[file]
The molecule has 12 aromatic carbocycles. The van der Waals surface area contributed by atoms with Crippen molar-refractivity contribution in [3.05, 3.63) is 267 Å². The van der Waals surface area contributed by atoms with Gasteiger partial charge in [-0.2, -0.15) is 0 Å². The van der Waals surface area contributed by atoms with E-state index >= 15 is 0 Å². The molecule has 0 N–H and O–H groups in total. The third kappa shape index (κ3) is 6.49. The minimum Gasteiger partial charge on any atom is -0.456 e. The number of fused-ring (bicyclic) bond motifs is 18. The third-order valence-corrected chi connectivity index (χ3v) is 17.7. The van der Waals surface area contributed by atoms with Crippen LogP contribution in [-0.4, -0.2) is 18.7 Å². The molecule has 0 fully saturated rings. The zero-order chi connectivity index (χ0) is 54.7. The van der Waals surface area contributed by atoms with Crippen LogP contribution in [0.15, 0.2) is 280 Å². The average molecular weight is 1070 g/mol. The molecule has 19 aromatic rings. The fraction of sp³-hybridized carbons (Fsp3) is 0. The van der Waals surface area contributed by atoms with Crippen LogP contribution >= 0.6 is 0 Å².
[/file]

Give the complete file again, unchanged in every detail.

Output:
The molecule has 12 aromatic carbocycles. The van der Waals surface area contributed by atoms with Crippen molar-refractivity contribution in [3.05, 3.63) is 267 Å². The van der Waals surface area contributed by atoms with Gasteiger partial charge in [-0.2, -0.15) is 0 Å². The van der Waals surface area contributed by atoms with E-state index >= 15 is 0 Å². The molecule has 0 N–H and O–H groups in total. The third kappa shape index (κ3) is 6.49. The minimum Gasteiger partial charge on any atom is -0.456 e. The number of fused-ring (bicyclic) bond motifs is 18. The third-order valence-corrected chi connectivity index (χ3v) is 17.7. The van der Waals surface area contributed by atoms with Crippen LogP contribution in [-0.4, -0.2) is 18.7 Å². The molecule has 0 fully saturated rings. The zero-order chi connectivity index (χ0) is 54.7. The van der Waals surface area contributed by atoms with Crippen LogP contribution in [0.15, 0.2) is 280 Å². The average molecular weight is 1070 g/mol. The molecule has 19 aromatic rings. The fraction of sp³-hybridized carbons (Fsp3) is 0. The van der Waals surface area contributed by atoms with Crippen LogP contribution >= 0.6 is 0 Å².